I think the most troubling aspect of the current state of affairs concerning birth in the US is the total loss of a cultural memory or understanding of the normalcy of birth in the life of a human female. While increasing numbers of American women are seeking safer, more natural alternatives to the typical highly-medicalized and managed birth, it remains within the context of a medical procedure. Even those women who seek out midwives and home birth do so with the caveats of “safety,” “technology,” and “professionalism.” The end result is that the natural childbirth movement is making a lot of noise, but not a lot of progress.
In the 1970s, the natural childbirth movement first began to catch on. However, the focus of the movement was on the reduction of intervention and the humanizing of the birth management process. Having been removed from the natural biology of labor and childbirth by a couple of generations at that point, women were not able to conceive of labor and childbirth outside the scope of medicine. So, even though many women began advocating for home births and midwives, the movement was still very much dependent on the medical establishment for information, support, and legitimization. In her book, Spiritual Midwifery, Ina May Gaskin, perhaps the movement’s biggest and most successful midwife, describes how she began learning to attend women outside of the hospital setting by studying from an obstetrics manual. She heavily relied on the book and the advice and support she received from a close obstetrician friend, and throughout her own accounts, speaks of doing several procedures which we now know to be at best unreliable, and at worst, physically harmful (such as measuring dilation through the anus, and routine episiotomy for breech presentation). The result of this skewed paradigm was that the natural childbirth movement of the 1970s did not accomplish its intended goal of returning childbirth to the mother. Because the focus of the movement was so limited, childbirth remained within the bounds of medical knowledge, only succeeding in forcing the medical establishment to respond to women’s demands by changing medical protocols, and introducing more “humane” procedures and medicines. The majority of American women continued to flock to the hospital to give birth, now more than ever attracted by the “natural” focus, while the medical profession worked to eliminate midwifery as a profession, thereby eliminating any competition.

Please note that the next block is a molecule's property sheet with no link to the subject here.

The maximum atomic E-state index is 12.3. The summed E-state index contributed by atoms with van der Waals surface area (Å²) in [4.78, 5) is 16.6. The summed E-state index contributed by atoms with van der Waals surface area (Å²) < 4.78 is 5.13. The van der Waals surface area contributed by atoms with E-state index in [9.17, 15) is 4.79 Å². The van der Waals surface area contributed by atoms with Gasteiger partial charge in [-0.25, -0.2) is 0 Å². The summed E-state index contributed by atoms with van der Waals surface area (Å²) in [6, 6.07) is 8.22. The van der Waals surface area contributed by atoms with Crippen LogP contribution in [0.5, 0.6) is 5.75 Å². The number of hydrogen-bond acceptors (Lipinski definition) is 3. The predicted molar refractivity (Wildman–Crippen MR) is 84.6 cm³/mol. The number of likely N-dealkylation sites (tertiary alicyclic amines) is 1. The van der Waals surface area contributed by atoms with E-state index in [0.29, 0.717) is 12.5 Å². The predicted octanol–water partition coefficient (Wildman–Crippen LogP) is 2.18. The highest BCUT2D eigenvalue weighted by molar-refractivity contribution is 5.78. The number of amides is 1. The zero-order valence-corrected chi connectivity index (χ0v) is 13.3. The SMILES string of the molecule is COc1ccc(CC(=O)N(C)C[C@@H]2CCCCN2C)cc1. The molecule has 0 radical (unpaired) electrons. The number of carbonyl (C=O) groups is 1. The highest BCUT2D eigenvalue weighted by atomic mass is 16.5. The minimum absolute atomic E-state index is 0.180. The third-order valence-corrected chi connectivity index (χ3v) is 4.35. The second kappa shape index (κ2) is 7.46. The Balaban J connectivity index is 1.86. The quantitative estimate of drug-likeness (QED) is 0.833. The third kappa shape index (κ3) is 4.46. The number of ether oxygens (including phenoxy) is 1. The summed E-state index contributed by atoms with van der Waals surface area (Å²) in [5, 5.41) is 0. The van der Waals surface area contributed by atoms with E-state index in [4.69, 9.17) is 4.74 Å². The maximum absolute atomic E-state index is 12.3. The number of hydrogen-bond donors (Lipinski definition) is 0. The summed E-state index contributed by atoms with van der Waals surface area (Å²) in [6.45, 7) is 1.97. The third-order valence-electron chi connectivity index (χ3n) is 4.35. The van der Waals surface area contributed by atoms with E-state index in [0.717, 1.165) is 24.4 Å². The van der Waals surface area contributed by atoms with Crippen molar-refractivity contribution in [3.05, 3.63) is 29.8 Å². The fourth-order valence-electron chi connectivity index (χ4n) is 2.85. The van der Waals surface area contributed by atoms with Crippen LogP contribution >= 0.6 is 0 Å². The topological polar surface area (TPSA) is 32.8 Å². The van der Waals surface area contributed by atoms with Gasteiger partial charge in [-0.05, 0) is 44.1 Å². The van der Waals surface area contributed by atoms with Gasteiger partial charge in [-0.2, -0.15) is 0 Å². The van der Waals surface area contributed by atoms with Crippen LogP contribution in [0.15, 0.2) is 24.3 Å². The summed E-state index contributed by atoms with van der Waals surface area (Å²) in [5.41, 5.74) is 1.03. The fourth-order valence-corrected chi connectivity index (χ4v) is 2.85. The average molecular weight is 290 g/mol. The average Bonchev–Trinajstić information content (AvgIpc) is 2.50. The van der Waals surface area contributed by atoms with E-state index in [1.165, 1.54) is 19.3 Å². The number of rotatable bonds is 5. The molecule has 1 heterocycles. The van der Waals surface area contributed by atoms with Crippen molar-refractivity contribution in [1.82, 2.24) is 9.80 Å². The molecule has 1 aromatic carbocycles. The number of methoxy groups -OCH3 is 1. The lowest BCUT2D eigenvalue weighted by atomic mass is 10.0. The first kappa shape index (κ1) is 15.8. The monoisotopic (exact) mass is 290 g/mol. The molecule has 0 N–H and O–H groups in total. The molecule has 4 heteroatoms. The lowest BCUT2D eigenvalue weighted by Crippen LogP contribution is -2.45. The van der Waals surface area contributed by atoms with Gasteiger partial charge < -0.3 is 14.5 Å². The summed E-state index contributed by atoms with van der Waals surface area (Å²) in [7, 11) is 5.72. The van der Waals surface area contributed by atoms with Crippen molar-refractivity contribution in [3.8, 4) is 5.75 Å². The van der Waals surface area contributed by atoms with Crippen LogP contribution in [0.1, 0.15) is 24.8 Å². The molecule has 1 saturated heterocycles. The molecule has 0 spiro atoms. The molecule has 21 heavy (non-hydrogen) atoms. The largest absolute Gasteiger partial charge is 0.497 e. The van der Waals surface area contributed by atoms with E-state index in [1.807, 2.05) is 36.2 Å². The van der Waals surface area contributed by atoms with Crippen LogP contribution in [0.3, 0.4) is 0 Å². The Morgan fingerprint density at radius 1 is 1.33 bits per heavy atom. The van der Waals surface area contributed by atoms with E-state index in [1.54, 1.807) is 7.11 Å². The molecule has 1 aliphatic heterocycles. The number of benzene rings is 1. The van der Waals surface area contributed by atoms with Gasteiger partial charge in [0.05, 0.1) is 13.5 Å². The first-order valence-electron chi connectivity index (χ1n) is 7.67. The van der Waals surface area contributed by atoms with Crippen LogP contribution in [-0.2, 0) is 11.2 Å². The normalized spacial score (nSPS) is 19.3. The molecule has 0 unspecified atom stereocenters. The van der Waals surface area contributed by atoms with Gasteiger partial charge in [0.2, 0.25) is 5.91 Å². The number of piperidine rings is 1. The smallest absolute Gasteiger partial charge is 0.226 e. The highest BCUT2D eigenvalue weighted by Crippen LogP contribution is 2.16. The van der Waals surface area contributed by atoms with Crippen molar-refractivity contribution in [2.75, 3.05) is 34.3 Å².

Thirty years later, the natural childbirth movement has regained some steam. After thirty years of advancement in medical technology, the medical profession continues to dominate in labor and delivery, under the guise of safety and the illusion of choice. With the advent of the information age and the internet, women are now able to network, research, and study, and are learning exactly what each procedure and medication means and what its risks are. Once again, women are clamoring for the reduction of intervention and the humanizing of the birth management process, and yet still, women are unable to conceive of childbirth outside of the medical model. The focus is still on medical management of birth, and the current midwifery licensure movement reflects this. Mothers, midwives, and doctors alike, rather than trying to re-examine the childbirth model as a natural process, are seeking to legitimize midwifery as a medical profession. Now, medical organizations are bowing to outside pressure to legitimize midwifery, but with the stipulation that they can state the terms of licensure. Midwives are now being allowed to practice, but only under such restriction that most women will still be subject to medical testing and interventions, both at home and in the hospital. In addition, the movement for licensure is reinforcing the cultural identification of birth as a medical process which requires a licensed medical professional. Ultimately, no real or lasting changes will be made in the natural childbirth movement following this model.
As long as American culture continues to view childbirth as a process which belongs within the scope of medicine, no meaningful changes will be made. Some small, piecemeal concessions may occur along the way, some new forms of technology or less-invasive procedures will be developed, but birth will still be firmly in the realm of pathology. Women must shift their paradigm, and come to an understanding of childbirth as a normal part of human biology. They must take their understanding of the physiology of childbirth and remove it from its medical setting, and place it back where it once was, as a rite of passage and social event for women. Medical professionals, including midwives, must be relegated to the position of consultant, and their role in childbirth should be considered as an adjunct to the natural process of labor. Once women can re-frame birth, and birth professionals, in this light, they can begin to heal from the loss of generations of valuable knowledge. Once our culture begins to remember the true, unhindered physiology of labor and birth, they can then regain their autonomy, and be able to take advantage of medical technology in its proper sphere, rather than the other way around.